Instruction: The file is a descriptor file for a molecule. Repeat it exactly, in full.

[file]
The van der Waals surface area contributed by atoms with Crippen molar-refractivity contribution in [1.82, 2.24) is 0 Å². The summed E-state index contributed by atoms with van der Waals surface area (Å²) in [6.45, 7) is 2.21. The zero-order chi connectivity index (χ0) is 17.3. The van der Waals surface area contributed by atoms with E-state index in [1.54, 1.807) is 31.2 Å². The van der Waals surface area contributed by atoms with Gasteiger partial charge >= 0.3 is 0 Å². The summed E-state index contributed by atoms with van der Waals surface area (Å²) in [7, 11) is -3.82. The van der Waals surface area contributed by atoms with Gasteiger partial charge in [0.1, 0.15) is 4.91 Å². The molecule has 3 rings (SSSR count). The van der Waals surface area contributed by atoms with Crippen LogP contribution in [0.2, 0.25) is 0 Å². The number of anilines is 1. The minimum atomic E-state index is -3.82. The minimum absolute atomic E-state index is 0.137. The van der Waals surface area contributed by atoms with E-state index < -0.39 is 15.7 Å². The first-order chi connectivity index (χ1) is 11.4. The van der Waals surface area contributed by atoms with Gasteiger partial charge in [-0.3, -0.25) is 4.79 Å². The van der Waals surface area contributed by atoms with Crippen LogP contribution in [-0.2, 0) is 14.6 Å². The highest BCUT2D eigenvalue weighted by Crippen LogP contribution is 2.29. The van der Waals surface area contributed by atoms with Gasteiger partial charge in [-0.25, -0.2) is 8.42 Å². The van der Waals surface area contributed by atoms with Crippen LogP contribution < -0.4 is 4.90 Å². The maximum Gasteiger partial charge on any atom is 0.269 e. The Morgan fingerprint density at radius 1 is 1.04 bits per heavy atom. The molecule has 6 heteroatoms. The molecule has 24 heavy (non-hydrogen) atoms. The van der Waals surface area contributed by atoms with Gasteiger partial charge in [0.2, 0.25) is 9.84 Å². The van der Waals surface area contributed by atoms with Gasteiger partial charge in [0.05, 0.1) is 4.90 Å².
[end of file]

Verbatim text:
The van der Waals surface area contributed by atoms with Crippen molar-refractivity contribution in [1.82, 2.24) is 0 Å². The summed E-state index contributed by atoms with van der Waals surface area (Å²) in [6.45, 7) is 2.21. The zero-order chi connectivity index (χ0) is 17.3. The van der Waals surface area contributed by atoms with E-state index in [1.54, 1.807) is 31.2 Å². The van der Waals surface area contributed by atoms with Gasteiger partial charge >= 0.3 is 0 Å². The summed E-state index contributed by atoms with van der Waals surface area (Å²) in [7, 11) is -3.82. The van der Waals surface area contributed by atoms with Gasteiger partial charge in [0.1, 0.15) is 4.91 Å². The molecule has 3 rings (SSSR count). The van der Waals surface area contributed by atoms with Crippen LogP contribution in [0.2, 0.25) is 0 Å². The number of anilines is 1. The minimum atomic E-state index is -3.82. The minimum absolute atomic E-state index is 0.137. The van der Waals surface area contributed by atoms with E-state index < -0.39 is 15.7 Å². The first-order chi connectivity index (χ1) is 11.4. The van der Waals surface area contributed by atoms with Gasteiger partial charge in [-0.3, -0.25) is 4.79 Å². The van der Waals surface area contributed by atoms with Crippen LogP contribution in [-0.2, 0) is 14.6 Å². The highest BCUT2D eigenvalue weighted by Crippen LogP contribution is 2.29. The van der Waals surface area contributed by atoms with Gasteiger partial charge in [-0.25, -0.2) is 8.42 Å². The van der Waals surface area contributed by atoms with Crippen LogP contribution < -0.4 is 4.90 Å². The maximum Gasteiger partial charge on any atom is 0.269 e. The Morgan fingerprint density at radius 1 is 1.04 bits per heavy atom. The molecule has 6 heteroatoms. The molecule has 24 heavy (non-hydrogen) atoms. The van der Waals surface area contributed by atoms with Gasteiger partial charge in [0.2, 0.25) is 9.84 Å². The van der Waals surface area contributed by atoms with Gasteiger partial charge in [0.05, 0.1) is 4.90 Å².